10. Cheryl, I don’t see “autistic” or “diabetic” or other similar words to be insulting, either. What I could relate to concerning the above author’s perspective is his personal difficulty in saying “is autistic” versus “has autism.” I don’t find it offensive to hear the word “autistic” used, in general or regarding a particular child or adult, but I personally struggle to use that term. I don’t know why that is, but the author’s thoughts resonated with me because I’d already struggled to use the adjective form of the word, well before I read his perspective.

    My grandmother was, and my uncle is, diabetic, and I’ve never had difficulty stating the reality of their diabetes that way, so why I can say “autism” with little hesitation, but not “autistic,” is beyond me. Maybe in time that will change. I’ve been hearing diabetes/diabetic for most of my life; not so much autism/autistic.

    I hope my post didn’t sound like I thought one way of saying it might be a more Christian response, or less offensive or insulting, or what-have-you, than the other way.

    Thanks for sharing your thoughts.

    Liked by 3 people

  11. My daughter has never mentioned a preference. I have only seen her get very angry when someone thinks it is ok to abort these human beings. I am sure she will have other times, since she is a strong advocate for all her children.

    When we get to be with the baby, it is like being with every other child—a time of learning what they are like. Then we can do whatever is appropriate for her. Each child is so very different; getting to know them is important with each child.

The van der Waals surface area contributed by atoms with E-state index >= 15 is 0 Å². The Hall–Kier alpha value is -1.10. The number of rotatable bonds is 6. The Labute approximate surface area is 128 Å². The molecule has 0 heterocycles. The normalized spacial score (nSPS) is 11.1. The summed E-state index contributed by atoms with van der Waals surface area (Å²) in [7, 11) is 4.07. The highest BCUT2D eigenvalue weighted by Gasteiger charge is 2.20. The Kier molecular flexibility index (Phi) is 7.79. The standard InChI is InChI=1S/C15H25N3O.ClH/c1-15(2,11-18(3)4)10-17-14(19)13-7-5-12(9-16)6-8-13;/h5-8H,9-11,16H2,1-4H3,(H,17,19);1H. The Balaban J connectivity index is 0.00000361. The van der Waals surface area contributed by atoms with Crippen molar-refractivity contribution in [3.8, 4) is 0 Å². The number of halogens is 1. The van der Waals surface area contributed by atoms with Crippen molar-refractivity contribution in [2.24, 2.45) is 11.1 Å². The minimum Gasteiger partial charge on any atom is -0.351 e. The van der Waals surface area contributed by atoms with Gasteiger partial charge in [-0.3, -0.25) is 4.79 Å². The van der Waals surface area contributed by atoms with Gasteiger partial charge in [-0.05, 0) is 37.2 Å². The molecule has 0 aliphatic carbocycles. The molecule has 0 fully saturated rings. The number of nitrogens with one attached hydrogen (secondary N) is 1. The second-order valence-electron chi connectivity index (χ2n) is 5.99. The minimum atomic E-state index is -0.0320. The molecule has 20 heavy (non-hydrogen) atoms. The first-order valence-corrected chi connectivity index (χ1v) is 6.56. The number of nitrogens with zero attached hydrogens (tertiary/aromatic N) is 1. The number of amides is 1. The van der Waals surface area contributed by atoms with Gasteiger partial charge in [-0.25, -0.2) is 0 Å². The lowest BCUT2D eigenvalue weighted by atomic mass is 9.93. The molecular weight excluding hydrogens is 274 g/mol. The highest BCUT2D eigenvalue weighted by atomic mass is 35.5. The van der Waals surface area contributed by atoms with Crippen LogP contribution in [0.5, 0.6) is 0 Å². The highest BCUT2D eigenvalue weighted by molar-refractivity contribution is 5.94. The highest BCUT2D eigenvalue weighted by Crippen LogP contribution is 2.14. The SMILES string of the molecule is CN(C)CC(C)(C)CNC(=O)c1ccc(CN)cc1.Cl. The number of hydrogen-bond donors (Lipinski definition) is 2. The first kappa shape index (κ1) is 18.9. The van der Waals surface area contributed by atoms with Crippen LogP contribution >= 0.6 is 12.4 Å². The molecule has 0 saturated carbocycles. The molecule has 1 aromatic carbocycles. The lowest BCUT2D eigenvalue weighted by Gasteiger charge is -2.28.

We can all be offended in so many different ways. It is childish and tiring, IMO. Nor is it helpful to cave in to every whim and peevishness of others. It trivializes offense to the point of making the real deal ignored.

    Liked by 3 people

  12. 6 Arrows, no, I didn’t think you were offended. I was just showing how it is in keeping with our use of the language to use an adjective (if there is one–there isn’t one for “cancer,” for instance), and not objectively an insult. Also that I think we should strive to be polite, but not to bend into pretzels. (I think “mentally retarded” is a descriptive term, but “retard” became an insult that made that term a derogatory one, for example. So I wouldn’t use it.unless with great care and using both words.)

    Like

  13. Good thoughts, all.

    I haven’t heard back from K how A’s surgery went, but she told me yesterday that he would be kept overnight tonight. Hoping everything went well, and that he’ll be able to go home tomorrow. I’ll update further when I hear more. Thank you for the prayers. And if you would say a prayer for the little ones — 10 of their children are not yet adults, and no doubt it is different for them tonight since daddy is not home.

    Liked by 3 people

  14. I say my brother is a diabetic as one facet of who He is, similar to saying he is a sales person. I don’t think of it as limiting so much as it says that he functions best under specific conditions.

    Liked by 1 person